Friday, October 20, 2006

Weekend reading...

Here's a New Times article by Carl Jones accusing a criminal defense lawyer and some DEA agents of some bad bad things. The first in the three part series starts this way:

Back in July 1998, Pensacola prosecutors issued an arrest warrant for a 28-year-old father of three named Antonio Monroy. He had been charged with three counts of cocaine trafficking. Soon he was picked up in Miami. He was sent to a federal prison in Coleman, Florida, northwest of Orlando, and a few months later, with a trial looming, he pleaded guilty.
It was the kind of case that breezes through the courts every day.
Then a friend of Antonio's contacted his mother, Virginia. A Miami lawyer could get her son out of prison early, he said.
At the time, Israel Perez Jr. was a defense attorney with almost twenty years of experience, including time clocked as a prosecutor in Fort Myers and Miami-Dade, where he served under Janet Reno. Before he met Antonio Monroy, the only blight on his record had been a 1993 public reprimand by the Florida Bar for improperly handling the funds of a client. Perez had an office in a black and tan tower called the Gables International Plaza in Coral Gables. He seemed like a reputable guy.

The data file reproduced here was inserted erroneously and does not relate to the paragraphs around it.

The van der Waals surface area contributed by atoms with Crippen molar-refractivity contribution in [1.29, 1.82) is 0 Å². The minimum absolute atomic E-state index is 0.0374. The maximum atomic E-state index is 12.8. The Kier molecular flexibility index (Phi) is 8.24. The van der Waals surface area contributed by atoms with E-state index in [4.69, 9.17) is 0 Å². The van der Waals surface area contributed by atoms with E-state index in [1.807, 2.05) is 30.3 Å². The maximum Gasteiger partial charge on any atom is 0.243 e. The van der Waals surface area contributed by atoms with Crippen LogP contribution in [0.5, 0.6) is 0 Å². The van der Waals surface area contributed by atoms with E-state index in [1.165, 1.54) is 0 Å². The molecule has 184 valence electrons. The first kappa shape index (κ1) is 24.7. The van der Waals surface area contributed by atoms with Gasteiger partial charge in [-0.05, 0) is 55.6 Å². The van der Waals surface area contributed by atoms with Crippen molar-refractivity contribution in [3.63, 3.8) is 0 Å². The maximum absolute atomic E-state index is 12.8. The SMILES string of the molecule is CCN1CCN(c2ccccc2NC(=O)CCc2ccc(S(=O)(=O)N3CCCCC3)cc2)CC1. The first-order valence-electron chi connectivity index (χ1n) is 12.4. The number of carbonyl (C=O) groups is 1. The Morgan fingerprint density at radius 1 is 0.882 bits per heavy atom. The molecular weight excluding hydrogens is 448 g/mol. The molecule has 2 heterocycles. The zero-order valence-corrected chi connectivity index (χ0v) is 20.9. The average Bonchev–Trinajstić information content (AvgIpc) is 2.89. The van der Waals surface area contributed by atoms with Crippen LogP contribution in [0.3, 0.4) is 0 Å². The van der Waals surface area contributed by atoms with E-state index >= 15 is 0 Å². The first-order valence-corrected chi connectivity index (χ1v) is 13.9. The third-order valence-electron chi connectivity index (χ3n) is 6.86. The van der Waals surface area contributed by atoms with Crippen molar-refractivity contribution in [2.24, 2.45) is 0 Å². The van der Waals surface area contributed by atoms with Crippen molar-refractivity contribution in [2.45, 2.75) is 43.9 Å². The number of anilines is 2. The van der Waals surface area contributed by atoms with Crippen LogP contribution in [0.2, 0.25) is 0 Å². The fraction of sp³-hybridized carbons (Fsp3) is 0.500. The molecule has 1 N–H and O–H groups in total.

Virginia agreed to meet the lawyer, who soon showed up at her aging apartment building on Indian Creek Drive across from the Intracoastal Waterway in Miami Beach. According to the woman's description of that meeting, Perez laid out a plan. Perez would fly to Coleman and tell Antonio to expect two Drug Enforcement Administration agents to visit him after sentencing. Then agents would tell the court he deserved to be freed. It was a sure thing.
The cost to Antonio and his mother would be $100,000.

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